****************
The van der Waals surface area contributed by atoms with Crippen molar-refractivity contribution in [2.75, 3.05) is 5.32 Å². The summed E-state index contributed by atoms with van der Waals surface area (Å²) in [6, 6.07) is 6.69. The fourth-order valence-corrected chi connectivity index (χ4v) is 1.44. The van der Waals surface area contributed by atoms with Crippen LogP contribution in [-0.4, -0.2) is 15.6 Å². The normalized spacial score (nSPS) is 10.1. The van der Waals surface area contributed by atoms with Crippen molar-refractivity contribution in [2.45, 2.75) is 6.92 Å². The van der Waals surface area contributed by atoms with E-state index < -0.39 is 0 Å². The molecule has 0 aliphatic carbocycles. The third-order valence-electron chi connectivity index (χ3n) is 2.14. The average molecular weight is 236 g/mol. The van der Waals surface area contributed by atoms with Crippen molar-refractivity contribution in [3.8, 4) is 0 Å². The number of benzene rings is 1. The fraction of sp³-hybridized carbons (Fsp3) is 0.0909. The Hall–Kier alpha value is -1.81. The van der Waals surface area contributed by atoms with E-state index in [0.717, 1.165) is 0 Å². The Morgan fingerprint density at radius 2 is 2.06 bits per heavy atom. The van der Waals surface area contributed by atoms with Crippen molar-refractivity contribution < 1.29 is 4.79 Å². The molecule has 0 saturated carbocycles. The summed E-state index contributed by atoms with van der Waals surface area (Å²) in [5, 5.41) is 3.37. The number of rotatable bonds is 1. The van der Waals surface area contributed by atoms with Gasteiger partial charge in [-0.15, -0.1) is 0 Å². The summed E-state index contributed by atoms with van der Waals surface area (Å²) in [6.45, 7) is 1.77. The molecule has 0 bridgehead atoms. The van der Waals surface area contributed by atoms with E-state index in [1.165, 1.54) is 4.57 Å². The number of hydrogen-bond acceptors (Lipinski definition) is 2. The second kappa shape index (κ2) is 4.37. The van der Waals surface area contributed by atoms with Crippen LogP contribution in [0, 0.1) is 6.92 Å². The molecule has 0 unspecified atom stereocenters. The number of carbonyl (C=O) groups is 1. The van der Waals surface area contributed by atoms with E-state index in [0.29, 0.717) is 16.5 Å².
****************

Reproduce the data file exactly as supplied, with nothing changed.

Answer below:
The van der Waals surface area contributed by atoms with Crippen molar-refractivity contribution in [2.75, 3.05) is 5.32 Å². The summed E-state index contributed by atoms with van der Waals surface area (Å²) in [6, 6.07) is 6.69. The fourth-order valence-corrected chi connectivity index (χ4v) is 1.44. The van der Waals surface area contributed by atoms with Crippen LogP contribution in [-0.4, -0.2) is 15.6 Å². The normalized spacial score (nSPS) is 10.1. The van der Waals surface area contributed by atoms with Crippen molar-refractivity contribution in [2.45, 2.75) is 6.92 Å². The van der Waals surface area contributed by atoms with E-state index < -0.39 is 0 Å². The molecule has 0 aliphatic carbocycles. The third-order valence-electron chi connectivity index (χ3n) is 2.14. The average molecular weight is 236 g/mol. The van der Waals surface area contributed by atoms with Crippen molar-refractivity contribution in [3.8, 4) is 0 Å². The number of benzene rings is 1. The fraction of sp³-hybridized carbons (Fsp3) is 0.0909. The Hall–Kier alpha value is -1.81. The van der Waals surface area contributed by atoms with E-state index in [0.717, 1.165) is 0 Å². The Morgan fingerprint density at radius 2 is 2.06 bits per heavy atom. The van der Waals surface area contributed by atoms with Crippen molar-refractivity contribution < 1.29 is 4.79 Å². The molecule has 0 saturated carbocycles. The summed E-state index contributed by atoms with van der Waals surface area (Å²) in [5, 5.41) is 3.37. The number of rotatable bonds is 1. The van der Waals surface area contributed by atoms with Gasteiger partial charge in [-0.15, -0.1) is 0 Å². The summed E-state index contributed by atoms with van der Waals surface area (Å²) in [6.45, 7) is 1.77. The molecule has 0 bridgehead atoms. The van der Waals surface area contributed by atoms with E-state index in [1.165, 1.54) is 4.57 Å². The number of hydrogen-bond acceptors (Lipinski definition) is 2. The second kappa shape index (κ2) is 4.37. The van der Waals surface area contributed by atoms with Crippen LogP contribution in [0, 0.1) is 6.92 Å². The molecule has 0 unspecified atom stereocenters. The number of carbonyl (C=O) groups is 1. The van der Waals surface area contributed by atoms with E-state index in [0.29, 0.717) is 16.5 Å².